2.3 Is religion a museum piece?
We have used the video sequence below to highlight the emic/etic problem and we would like you to carry out a short exercise using it to consolidate your understanding of these terms.
The video introduces St Mungo Museum of Religious Life and Art in Glasgow, which has been described as the first public museum of religion in the world. Do note, however, that the Museum of Religions at the University of Marburg, Germany was founded in 1927 by Rudolf Otto. It contains a considerable number of artefacts and iconographic materials drawn from religions across the world (information provided by Professor Michael Pye, University of Marburg). There is also the Lenin Museum of Religion and Atheism in Moscow, but that institution makes no attempt to present religion in either an objective or comparative fashion. Of course, no museum can be described as value-free; none are objective or exist outside their social, political and funding contexts. The St Mungo Museum was not a planned museum: the building was constructed as a visitor's centre for Glasgow Cathedral, with which it shares a site, but the Cathedral abandoned the project owing to financial difficulties. This left the city council with a functionless, half-completed building in an area of Glasgow visited by many tourists. Finally, it was decided to use the already existing resources in the Glasgow Museums' collections to open a specialist centre around the theme of religion.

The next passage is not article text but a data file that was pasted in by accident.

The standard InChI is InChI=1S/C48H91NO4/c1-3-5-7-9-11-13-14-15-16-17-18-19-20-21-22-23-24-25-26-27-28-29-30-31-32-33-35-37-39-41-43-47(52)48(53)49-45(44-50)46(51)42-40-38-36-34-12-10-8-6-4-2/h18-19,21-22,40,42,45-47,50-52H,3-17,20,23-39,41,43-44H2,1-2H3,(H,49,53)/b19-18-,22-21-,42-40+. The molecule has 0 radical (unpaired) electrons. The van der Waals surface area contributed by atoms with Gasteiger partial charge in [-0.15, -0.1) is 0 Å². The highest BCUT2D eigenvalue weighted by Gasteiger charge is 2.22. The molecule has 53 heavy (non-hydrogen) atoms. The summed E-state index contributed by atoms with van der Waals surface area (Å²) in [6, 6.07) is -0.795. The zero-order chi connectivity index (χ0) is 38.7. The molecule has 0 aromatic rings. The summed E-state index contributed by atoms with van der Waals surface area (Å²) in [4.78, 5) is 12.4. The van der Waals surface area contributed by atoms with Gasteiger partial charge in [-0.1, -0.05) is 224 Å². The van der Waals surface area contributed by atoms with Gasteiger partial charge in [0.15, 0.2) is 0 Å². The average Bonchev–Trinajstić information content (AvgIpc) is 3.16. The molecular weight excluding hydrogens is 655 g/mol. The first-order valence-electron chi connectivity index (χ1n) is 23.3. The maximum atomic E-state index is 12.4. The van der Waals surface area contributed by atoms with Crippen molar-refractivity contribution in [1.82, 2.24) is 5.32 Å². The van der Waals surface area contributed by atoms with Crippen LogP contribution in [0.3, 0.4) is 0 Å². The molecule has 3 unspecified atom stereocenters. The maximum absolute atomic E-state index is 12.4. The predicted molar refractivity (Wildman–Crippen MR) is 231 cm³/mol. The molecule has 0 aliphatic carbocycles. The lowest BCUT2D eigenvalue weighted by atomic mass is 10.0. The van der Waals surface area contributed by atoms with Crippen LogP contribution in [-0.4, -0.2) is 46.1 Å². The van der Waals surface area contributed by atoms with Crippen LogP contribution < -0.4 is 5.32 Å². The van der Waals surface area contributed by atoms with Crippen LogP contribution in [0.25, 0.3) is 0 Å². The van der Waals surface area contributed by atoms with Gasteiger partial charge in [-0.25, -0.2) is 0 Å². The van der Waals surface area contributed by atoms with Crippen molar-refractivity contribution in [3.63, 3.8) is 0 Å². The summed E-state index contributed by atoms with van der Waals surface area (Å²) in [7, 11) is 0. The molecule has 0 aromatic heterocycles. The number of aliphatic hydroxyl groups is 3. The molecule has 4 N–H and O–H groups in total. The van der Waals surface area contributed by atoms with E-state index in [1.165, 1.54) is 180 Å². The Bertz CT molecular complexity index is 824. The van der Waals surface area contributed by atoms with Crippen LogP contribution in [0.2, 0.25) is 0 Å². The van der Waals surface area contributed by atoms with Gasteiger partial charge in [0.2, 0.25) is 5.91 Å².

The Museum is divided into three parts: one houses a collection of religious art from various traditions (Figure 2), another is devoted to the human lifecycle as it is understood/celebrated across a range of religious traditions, and the third concentrates on the history of religion in Scotland. While you may initially see the museum depicted in the video as a tranquil, typical and uncontested example of public education, in reality it has been the centre of heated debate since it opened. Especially soon after its opening, the Museum has generated considerable controversy, ranging from complaints about perceived unequal treatment of traditions, to actual physical attacks on exhibits.
Some members of particular traditions have complained about being included in a comparative display with other religions that they consider to be ‘false’, while other members of the same groups have felt that their traditions were under-represented in the displays. An interesting feature of each room is the bulletin boards, where visitors are actively encouraged to respond to the exhibits. The notes make it clear that religion and how it is represented is still capable of rousing passionate feelings in many. One offended visitor in 1993 wrote, ‘St. Mungo's; where Satan is free to run rampant’. However, the majority of comments are positive.
As the senior curator of Glasgow Museums explained, the St Mungo Museum set out to do something different, something contentious:
If the aim was to communicate something of the meaning of the objects, we had to reverse the usual process in museums of draining them of their dangerous meanings to render them safely aesthetic, historical or anthropological. In the case of religion ‘meaning’ has an emotional and spiritual dimension that can be described much more powerfully by those who experience it than those who have simply studied it.
(O'Neill, 1994, p.28)